Natural vitamin E suppliers improve offering for non-GM products

Related tags Natural vitamin Tocopherol Antioxidant

ADM, the leading supplier of natural vitamin E, is set to bring a
new supply of non-GM certified product onto the market early next
year in response to demand from European consumers. Until then,
smaller companies will continue to benefit from this important
niche.

ADM, like its main rival Cognis, has as yet been unable to offer IP-certified natural vitamin E due to difficulties in sourcing sufficient quantities of raw material - vegetable oil distillate - from traditional crops like soya.

However with pressure from leading retailers, particularly in markets like the UK, supplement makers are being forced to guarantee that their natural vitamin E is identity preserved (IP).

"Traditional sources of the raw materials are becoming increasingly scarce as planting of these crops continues to decline and costs associated with procuring and segregating these materials from mainstream GM varieties are likely to increase further,"​ Greg Dodson, ADM​ global product manager for vitamin E, sterols and tocopherols, told NutraIngredients.com.

The oilseed processor's first supply of vitamin E and mixed tocopherols from a fully accredited, IP system is expected during the first quarter of 2005 and will come from a variety of traditional crop sources.

"To limit supply to just one crop source would severely reduce availability and would impact further on production costs,"​ added Dodson.

But the majority of vitamin E offered by ADM will remain as it is currently, with supply of IP material from traditional crop sources primarily for the European market, he said.

This dual product offering - both regular and IP-certified vitamin E - may have played a role in slowing down the bigger players' access to the non-GM market.

The much smaller BTSA Biotecnologias Aplicados​, the main supplier of natural antioxidants to Spain's food industry, has been offering non-GM vitamin E for softgels as well as producers of vegetable oils and milks since last year thanks to a long-term, non-GM policy across its whole range.

It will be promoting the product, a blend of sunflower and soya oils, at HiE next month with its distributor Spectrum Organics.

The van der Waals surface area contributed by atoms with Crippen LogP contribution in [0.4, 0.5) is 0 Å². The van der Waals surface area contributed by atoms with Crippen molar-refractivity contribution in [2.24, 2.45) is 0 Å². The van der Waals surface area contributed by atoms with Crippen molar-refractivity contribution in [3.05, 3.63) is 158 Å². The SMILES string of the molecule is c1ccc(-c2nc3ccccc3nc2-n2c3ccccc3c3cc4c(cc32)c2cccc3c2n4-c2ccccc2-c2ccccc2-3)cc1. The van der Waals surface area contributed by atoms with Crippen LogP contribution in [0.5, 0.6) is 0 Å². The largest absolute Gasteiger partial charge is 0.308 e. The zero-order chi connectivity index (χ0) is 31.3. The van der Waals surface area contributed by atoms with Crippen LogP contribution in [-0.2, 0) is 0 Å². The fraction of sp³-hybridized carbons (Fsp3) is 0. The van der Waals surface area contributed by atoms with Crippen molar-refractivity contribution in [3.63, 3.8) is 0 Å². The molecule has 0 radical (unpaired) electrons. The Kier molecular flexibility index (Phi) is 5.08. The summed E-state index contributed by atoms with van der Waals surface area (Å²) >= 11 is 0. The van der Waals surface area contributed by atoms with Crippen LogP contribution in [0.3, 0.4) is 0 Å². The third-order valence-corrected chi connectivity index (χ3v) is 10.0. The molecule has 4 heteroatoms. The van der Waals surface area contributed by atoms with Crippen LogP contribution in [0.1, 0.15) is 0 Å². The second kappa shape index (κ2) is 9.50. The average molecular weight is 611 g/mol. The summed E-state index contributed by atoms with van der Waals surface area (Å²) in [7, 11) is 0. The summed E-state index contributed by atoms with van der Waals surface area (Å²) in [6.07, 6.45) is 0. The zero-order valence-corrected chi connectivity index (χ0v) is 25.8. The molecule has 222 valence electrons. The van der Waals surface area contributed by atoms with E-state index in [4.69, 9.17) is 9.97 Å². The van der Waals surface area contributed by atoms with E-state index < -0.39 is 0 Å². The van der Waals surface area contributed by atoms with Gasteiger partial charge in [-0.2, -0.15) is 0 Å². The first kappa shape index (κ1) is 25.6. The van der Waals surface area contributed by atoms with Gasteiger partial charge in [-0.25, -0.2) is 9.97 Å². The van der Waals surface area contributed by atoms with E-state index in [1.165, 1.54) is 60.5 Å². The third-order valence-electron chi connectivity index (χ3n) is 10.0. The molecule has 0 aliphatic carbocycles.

"It was quite easy for us to establish a non-GM policy as we were not very big. We started to produce natural vitamin E last year in small quantities and are now producing 2 tons per month,"​ said general manager Ana Ugidos.

The company received its third party IP-certification from Applus last year although had previously been supplying non-GM natural tocopherols under the Tocoviol brand to major US firms like General Mills for several years.

"There was great demand from the US, with the strong organic movement there, and the clients were willing to pay more for the non-GM ingredients,"​ she said.

Making non-GM vitamin E, traditionally derived from soy oil distillate, has required the use of sunflower oil in a blend with soya sourced from the Middle East. BTSA is also studying mustard oil and corn oil as new sources.

Among those currently buying its natural vitamin E are milk brand Central Lechera Asturiana, which advertises the antioxidant activity of 'natural vitamin E', as well as many of the oil producers like Cargill, Bunge and Unilever.

The product remains a premium one - at between €42-50 per kg for an average of 1000 units, according to Ugidos - and with restricted supply, market prices will remain high.

BTSA is currently considering investment in further production capacity, after expanding 60 per cent this year. However natural vitamin E suppliers are not rushing into the non-GM market, perhaps unsure of how long this issue will continue to be important for consumers.

"The length of time we offer IP vitamin E depends on customer demand and their willingness to pay a premium for these materials. It is anticipated that the majority of our product will continue to be derived from un-segregated crop sources,"​ said Dodson.

However he added that the GM issue could help to further differentiate the product specifically for health foods.

"Naturally sourced vitamin E products have always been used by supplement manufacturers who are selling into specialist market segments, and this is likely to continue in the future. If anything, we could see this market segment becoming more differentiated than has been the case previously."

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